We will discuss the problem of counting integer points on sets defined by polynomial equations and related eigenvalue problems. This relationship allows us to give simple and elementary constructions of expander graphs.

31 May 1990

Margaret Jacks Hall 352. 12:30 p.m.

Yitzhak Birk (IBM Almaden)


Consider the following problem. Given a set of N points in a rectangular (mXn) grid; determine whether it is possible to connect all points to the grid's boundary using N non-intersecting straight (horizontal or vertical) lines. If such a connection is possible, provide a legal set of lines. In this talk, we present a sequential algorithm for solving the problem. Its worst-case time complexity is the minimum of O(m+n) and O(NlogN). This improves upon a recent O(N^2) algorithm by Roychowdhury and Bruck. We then consider two related topologies: (i) a 3-dimensional grid, and (ii) a 2-dimensional grid which is partitioned into subgrids. In the latter case, we allow a connection from at most one of two adjacent subgrids to any given point on their common boundary. We show that for both topologies the problem is NP-Complete.

The 2-dimensional problems (with an additional constraint, which we also address) were originally posed by S.-Y. Kung, S.N Jean and C.W. Chang in the context of fault-tolerant arrays of standard cells. A solution to these problems directly provides a reconfiguration assignment for a certain class of rectangular arrays. This can be used to increase manufacturing yield of VLSI or WSI arrays and to reduce the reconfiguration time of operational fault-tolerant arrays. The partitioned-grid problem is motivated by the fact that for very large arrays, it is necessary to provide additional rows and columns of spare cells, since the ratio of total number of cells to spare cells increases as the array grows (area/perimeter). Additional applications may include automated assembly and testing.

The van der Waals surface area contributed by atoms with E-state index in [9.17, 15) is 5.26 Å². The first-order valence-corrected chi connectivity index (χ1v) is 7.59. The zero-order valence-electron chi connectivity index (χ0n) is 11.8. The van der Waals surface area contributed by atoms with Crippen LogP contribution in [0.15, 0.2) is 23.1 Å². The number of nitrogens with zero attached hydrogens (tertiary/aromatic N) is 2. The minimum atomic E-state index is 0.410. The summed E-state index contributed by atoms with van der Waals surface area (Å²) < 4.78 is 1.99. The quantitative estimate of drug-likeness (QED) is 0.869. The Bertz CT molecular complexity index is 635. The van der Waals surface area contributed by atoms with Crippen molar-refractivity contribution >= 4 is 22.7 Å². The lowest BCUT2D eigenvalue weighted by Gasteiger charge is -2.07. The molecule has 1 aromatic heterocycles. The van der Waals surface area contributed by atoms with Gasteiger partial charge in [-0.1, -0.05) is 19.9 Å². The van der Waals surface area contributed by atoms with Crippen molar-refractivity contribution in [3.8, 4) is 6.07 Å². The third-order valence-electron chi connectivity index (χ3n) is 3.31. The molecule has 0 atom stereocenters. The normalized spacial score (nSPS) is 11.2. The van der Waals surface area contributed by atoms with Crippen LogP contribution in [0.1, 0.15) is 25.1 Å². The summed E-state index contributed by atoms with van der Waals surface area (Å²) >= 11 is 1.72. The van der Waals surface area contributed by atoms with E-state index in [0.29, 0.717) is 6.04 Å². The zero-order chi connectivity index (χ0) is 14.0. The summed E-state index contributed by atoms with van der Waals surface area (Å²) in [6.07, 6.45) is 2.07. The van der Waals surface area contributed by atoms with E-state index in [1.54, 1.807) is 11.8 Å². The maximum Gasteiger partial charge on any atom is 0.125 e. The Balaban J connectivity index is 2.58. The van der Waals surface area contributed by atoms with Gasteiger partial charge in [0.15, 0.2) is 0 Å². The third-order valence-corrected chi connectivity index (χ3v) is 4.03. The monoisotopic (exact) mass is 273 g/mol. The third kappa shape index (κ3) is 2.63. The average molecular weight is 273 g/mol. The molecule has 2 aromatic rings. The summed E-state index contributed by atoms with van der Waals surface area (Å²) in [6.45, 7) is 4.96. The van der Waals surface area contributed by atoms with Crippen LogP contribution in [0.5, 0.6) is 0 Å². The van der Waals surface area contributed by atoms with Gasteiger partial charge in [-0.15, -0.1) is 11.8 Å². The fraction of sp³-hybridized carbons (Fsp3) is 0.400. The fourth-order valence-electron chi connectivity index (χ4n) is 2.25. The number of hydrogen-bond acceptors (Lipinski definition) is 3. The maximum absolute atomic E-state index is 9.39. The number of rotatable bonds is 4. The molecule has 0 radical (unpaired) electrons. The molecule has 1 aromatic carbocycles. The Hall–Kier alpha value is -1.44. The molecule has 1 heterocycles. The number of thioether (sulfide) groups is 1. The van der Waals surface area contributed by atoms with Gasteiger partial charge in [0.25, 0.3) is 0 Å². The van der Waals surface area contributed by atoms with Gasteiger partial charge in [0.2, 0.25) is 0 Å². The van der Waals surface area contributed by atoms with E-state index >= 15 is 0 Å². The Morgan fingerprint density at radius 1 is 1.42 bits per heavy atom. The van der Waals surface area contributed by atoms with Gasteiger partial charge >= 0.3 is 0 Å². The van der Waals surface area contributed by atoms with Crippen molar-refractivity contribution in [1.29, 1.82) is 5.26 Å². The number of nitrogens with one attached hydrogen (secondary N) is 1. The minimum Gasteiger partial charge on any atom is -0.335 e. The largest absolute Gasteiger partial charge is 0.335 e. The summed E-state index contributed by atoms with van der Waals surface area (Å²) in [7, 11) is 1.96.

This is joint work with Jeff Lotspiech

7 June 1990

Margaret Jacks Hall 352. 12:30 p.m.

Yatin Saraiya (Stanford)

Subtree-elimination algorithms in deductive databases

A number of optimizations in deductive databases involve the transformation of database logic programs to simpler, more efficiently evaluable programs. In many cases, the desired transformation is a simple syntactic restriction on the form of the original program, and the correctness of the transformation indicates the existence of a desirable property in the program. For example, the existence of {\it basis-linearizability} in a nonlinear program indicates that the program is inherently linear, and permits the use of special-purpose query evaluators for linear recursions. Similarly, if a program is {\it sequencable}, then it is conducive to a pipelined evaluation. Further, the existence of $k$-{\it boundedness\/} in a program permits the elimination of recursion overhead in evaluating the program. We investigate the complexity of deciding whether such transformations may correctly be applied to a given program.

Each of the problems that are mentioned above may be described in terms of the {\it subtree-elimination problem}, which we define, and for which we provide algorithms that are correct but not always complete. Further, we show that the basis-linearizability and sequencability problems are undecidable. Our construction yields tight undecidability results for the detection of program equivalence. In addition, we provide a decision procedure for the detection of basis-linearizability in a restricted class of recursive programs. Finally, we consider the tractability of simple cases of the basis-linearizability, sequencability and $k$-boundedness problems, by providing \script{NP}-hardness results and efficient algorithms for various classes of each problem. Our investigation yields a complete characterization of the complexity of testing the equivalence of conjunctive queries, in terms of the polynomial heirarchy.

14 June 1990

Margaret Jacks Hall 352. 12:30 p.m.

Naoki Abe (UC Santa Cruz)

On the Computational Complexity of Approximating Distributions by Probabilistic Automata